As a developer, the device I use for development is part of the development itself. I have things setup the way that I want them, and feel completely uncomfortable when forced to use someone else’s device to do anything. Hot Corners, fonts, keyboard shortcuts. These all make my day to day development easier and more productive.

I currently use a Macbook Pro for my development machine, although I did just buy a Chromebook for another purpose (more on that to come in a future blog post). This isn’t a post about how great apple Macbooks are. I mean, they last a long time, they don’t suffer in the same ways laptops from other providers seem to, I like OSX etc. But all of that’s personal opinion. What this post is about is Boxen. Never heard of Boxen? Well you’re not alone; I hadn’t until about a year ago.


Boxen is basically automation for your Mac from GitHub. In Operations we have automation tools such as ansible, chef and puppet. Boxen is exactly that, but for your machine running OSX and it runs puppet underneath it, which means you can utilise puppet modules.

The key here is reproducibility; something we cry out for when building and deploying applications, but don’t think twice about when it comes to the machines we develop on. After getting my Mac setup over the course of months, or maybe even years, to then have all that wiped away when you do a clean install or get a new mac isn’t great. Yes, you can restore from say a Time Machine backup but that’s not usually too helpful - usually we want a nice clean fresh install; Boxen fixes this for us.

Over the past month I’ve been building up a Boxen repo around other jobs, clients and the things that make money. I got to what I felt was a good point and decided to take the plunge. I was still running Yosemite and wanted to upgrade to El Capitan; something I hadn’t done due to speaking at events and travelling - keynote not working properly or not being able to fix something for a client would have been catastrophic.

Yesterday, I formatted my Mac (3 times) and installed a fresh install of El Capitan. I installed Xcode, Xcode’s command line tools and cloned down my Boxen repo from Bitbucket. I then ran Boxen and off it went installing all my apps and setting OSX defaults. Now, my repo isn’t 100% perfect; it doesn’t run successfully on the first go and will never run 100% any time after that due to a few issues. Here’s three reasons why:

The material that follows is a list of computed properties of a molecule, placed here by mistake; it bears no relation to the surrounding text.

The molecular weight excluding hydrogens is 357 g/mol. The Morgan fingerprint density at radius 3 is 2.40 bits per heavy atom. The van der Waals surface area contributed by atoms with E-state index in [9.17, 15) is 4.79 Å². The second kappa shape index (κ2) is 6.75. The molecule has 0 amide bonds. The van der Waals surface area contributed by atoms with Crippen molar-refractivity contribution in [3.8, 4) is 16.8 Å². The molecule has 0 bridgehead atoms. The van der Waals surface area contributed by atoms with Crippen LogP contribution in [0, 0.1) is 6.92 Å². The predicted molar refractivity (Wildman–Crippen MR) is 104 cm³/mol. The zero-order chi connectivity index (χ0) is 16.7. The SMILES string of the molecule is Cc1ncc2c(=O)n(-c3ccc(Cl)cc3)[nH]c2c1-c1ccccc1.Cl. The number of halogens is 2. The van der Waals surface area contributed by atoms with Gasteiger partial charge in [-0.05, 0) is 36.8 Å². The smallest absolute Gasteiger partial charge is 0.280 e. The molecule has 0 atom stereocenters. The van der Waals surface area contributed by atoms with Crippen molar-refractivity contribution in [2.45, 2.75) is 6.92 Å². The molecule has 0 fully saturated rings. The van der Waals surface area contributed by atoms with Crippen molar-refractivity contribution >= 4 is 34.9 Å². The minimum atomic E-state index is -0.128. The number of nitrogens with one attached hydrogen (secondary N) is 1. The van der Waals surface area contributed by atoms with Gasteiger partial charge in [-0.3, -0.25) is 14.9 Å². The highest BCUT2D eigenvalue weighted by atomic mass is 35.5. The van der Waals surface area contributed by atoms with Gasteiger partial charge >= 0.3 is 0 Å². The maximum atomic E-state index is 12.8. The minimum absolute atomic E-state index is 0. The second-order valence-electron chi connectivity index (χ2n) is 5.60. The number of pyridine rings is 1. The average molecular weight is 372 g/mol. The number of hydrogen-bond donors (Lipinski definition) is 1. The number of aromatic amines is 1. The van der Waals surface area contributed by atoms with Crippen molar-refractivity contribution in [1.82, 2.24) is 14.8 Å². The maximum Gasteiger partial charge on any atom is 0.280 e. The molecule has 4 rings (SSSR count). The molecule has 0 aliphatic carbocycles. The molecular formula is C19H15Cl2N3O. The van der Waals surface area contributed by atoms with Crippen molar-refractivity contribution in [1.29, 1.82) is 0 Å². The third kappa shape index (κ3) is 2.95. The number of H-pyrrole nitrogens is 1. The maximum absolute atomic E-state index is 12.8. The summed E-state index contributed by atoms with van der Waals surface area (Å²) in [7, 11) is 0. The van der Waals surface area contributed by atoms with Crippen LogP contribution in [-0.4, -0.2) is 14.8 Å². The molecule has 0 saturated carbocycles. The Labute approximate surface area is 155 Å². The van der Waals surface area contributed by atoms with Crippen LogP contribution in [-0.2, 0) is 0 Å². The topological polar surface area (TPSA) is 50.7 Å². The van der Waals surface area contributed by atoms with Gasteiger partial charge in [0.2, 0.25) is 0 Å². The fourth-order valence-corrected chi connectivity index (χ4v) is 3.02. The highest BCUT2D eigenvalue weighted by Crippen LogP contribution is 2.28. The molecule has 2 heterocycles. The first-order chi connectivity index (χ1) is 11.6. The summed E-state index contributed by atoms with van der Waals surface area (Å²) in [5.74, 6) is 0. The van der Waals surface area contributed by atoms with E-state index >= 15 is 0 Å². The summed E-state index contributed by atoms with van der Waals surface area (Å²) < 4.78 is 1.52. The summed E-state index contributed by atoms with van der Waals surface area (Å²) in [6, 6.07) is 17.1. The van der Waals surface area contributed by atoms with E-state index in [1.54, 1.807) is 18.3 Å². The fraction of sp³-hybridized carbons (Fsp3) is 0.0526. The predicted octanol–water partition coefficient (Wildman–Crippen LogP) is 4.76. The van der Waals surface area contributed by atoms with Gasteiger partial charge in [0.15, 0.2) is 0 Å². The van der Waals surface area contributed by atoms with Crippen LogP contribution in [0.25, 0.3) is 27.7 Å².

• I need my SSH key in Github and Bitbucket for it to access repos.
  • Once I’ve installed something from the App Store, the script tries to find the word “install” every time after that, and it fails - because the app’s already installed.
  • Installing apps from brew cask sometimes requires passwords and Boxen can’t deal with that; so you have to re-run these commands yourself.

Boxen Command Line

There were other issues but they’re mainly due to it being the first time I had properly run the Boxen scripts on my main development machine.

In my base Boxen install instructions, I tell it to install the latest versions of Node.js and Ruby, as well as setting up ZSH and apps from caskroom and the Mac App Store. Like I said, it’s not completely automated yet. For instance I use mackup to backup application preferences and these is stored in Dropbox - so I have to login to Dropbox before I can run mackup restore - something that can’t really be automated.

Something else that I can’t seem to automate very well is clearing down the Dock so it doesn’t have any icons, and then adding them all back in, including the blank tiles I use to separate application types.

But, it’s a long way from what I would have had to do without Boxen. With Boxen, rebuilding my laptop to a usable degree took probably just over an hour and I didn’t have to do anything other than type in a few passwords here and there and manually re-run some commands.

You can find a public version of my boxen setup on github

It’s great for an individual or a company

Github use Boxen themselves for managing their Macs and that’s exactly what I plan to do for developers at Nimble Ape. It just saves so much time and still allows people to customise their setup. If my Mac died tomorrow, I know I could get back up and running in around an hour with a brand new Mac.

What’s next?

I still need to split out the main modules/people/manifests/danjenkins.pp file out into project files, or files for different types of apps - such as all my development applications or all the OSX defaults, future members of the team would then be able to bring in preferences as they see fit, as well as bringing in all the browsers for example.

You can also run things depending on what host you’re on, so that’ll be useful when Apple finally upgrade the Macbook to include new processors and Thunderbolt 3. I won’t want all of the apps I have on my development Macbook Pro on my new Macbook, but I will want all of my OSX defaults and certain applications installed, all powered by Boxen and mackup.

I’d also love for this to be 100% automated - I can’t say my puppet foo is too strong - I prefer Ansible myself, so this will take a while. The main thing to remember that when installing a new app is that I need to add it into boxen and re-run boxen rather than just installing it manually; it’s the same with OSX preferences.

Go forth and save yourself some time - use Boxen, it’s amazing!